In a letter sent to Madonna’s manager, Freddy DeMann, Rabbi Cooper said the Wiesenthal Center was outraged and wanted the quotation withdrawn. “The imagery of ‘Jew as Devil’ has led to untold violence against the Jewish people and slander against Judaism over the course of the last 2,000 years,” the rabbi wrote.

He charged that the phrase could “contribute to those who seek to promote anti-Semitism” and said that neo-Nazi groups had used such imagery to promote racist ideology among youth.

Madonna responded with this statement:

“I certainly did not have any anti-Semitic intent when I included a passage from the Bible on my record. It was a commentary on evil in general. My message, if any, is pro-tolerance and anti-hate. The song is, after all, about love.”

Rabbi Cooper said he took Madonna at her word.

“She was direct to the issue, she responded quickly and we’re relieved that she did so,” the rabbi said.

How did you feel about The Beast Within the first time you heard it? 

Today in Madonna History: December 11, 1990

m-royal-box-1 m-royal-box-2 m-royal-box-3 m-royal-box-4 m-royal-box-5 m-royal-box-6 m-royal-box-7 m-royal-box-8

On December 11 1990, Madonna’s The Royal Box, a box-set which included The Immaculate Collection CD or cassette, VHS video, postcards and a folded poster of Madonna performing Vogue at the MTV Video Music Awards, was released.

Box sets seem to be a thing of the past.  Do you think Madonna will ever release another box set as great or greater than The Royal Box?

Do you wish Madonna had released more box sets when they were actually popular and sold well? 

Today in Madonna History: December 3, 1990

On December 3 1990, ABC’s Nightline played the banned music video for Justify My Love video in its entirety followed by a live interview with Madonna by Forrest Sawyer regarding the video’s sexual content and censorship.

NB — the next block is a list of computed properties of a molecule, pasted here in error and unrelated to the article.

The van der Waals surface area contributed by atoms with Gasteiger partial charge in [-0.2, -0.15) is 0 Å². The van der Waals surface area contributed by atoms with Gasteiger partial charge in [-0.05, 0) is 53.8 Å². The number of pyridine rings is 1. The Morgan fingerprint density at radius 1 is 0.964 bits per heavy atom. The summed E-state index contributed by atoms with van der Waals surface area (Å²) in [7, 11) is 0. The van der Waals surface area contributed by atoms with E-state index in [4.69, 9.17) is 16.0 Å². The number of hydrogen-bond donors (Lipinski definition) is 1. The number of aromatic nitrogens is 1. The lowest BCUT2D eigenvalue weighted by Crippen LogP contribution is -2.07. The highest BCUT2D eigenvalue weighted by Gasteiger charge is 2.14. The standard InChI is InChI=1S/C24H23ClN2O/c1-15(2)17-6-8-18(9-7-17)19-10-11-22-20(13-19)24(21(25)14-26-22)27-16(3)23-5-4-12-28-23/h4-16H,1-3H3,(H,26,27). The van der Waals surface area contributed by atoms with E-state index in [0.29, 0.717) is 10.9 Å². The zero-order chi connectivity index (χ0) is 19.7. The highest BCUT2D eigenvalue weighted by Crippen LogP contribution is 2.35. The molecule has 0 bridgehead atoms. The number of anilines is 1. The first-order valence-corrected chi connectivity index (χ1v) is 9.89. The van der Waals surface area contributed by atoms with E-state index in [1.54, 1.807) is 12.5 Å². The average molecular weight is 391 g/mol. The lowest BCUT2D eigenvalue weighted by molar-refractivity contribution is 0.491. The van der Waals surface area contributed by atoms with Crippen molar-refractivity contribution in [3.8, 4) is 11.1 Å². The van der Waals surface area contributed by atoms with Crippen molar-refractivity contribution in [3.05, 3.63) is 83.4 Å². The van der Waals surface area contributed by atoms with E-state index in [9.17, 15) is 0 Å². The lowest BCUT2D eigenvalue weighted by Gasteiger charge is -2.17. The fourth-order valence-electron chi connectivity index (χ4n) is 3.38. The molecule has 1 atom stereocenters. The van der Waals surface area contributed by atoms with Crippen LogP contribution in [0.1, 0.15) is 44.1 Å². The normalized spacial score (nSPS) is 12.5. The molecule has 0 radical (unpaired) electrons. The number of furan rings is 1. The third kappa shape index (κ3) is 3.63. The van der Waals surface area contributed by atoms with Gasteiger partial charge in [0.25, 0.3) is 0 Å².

When asked whether she stood to make more money selling the video than airing it on MTV, she half-jokingly answered, “Yeah, so lucky me!”

She also expressed that she did not understand why the video was banned when videos containing violence and degradation to women continued to receive regular airplay.

Today in Madonna History: January 5, 1991

madonna-justify-my-love-number-one

On January 5 1991, Madonna’s Justify My Love single hit #1 on the Billboard Hot 100 chart.

I’m open and ready
For you to justify my love
To justify my love
Wanting, to justify
Waiting, to justify my love
Praying, to justify
To justify my love
I’m open, to justify my love

Today in Madonna History: December 7, 1990

jml-vhs-1

On December 7 1990, Madonna’s Justify My Love was released as the first-ever video single, priced at $9.98.

The music video was considered too sexually explicit for MTV and was banned from the network. Madonna responded to the banning: “Why is it that people are willing to go and watch a movie about someone getting blown to bits for no reason at all, and nobody wants to see two girls kissing and two men snuggling?”

On December 3, 1990, ABC’s Nightline played the video in its entirety, then interviewed Madonna live about the video’s sexual content and censorship. When asked whether she stood to make more money selling the video than airing it on MTV, she appeared impatient and answered, “Yeah, so? Lucky me.” She also expressed during the interview that she did not understand why the video was banned, while videos containing violence and degradation to women continued to receive regular airplay. The video was then released on VHS, and became a bestselling “video single” of all time.

The Justify My Love maxi-single was an especially memorable one, featuring remixes by future songwriting collaborators William Orbit and Andre Betts, a Q-Sound mix, a remix by Madonna & Lenny Kravitz titled The Beast Within which featured Madonna reciting passages from the Book of Revelations, and a new Shep Pettibone remix of Express Yourself.

A second Justify My Love remix by Andre Betts, titled The English Mix, was sadly shelved but eventually surfaced on bootlegs and the internet, in varying degrees of quality.

%d bloggers like this: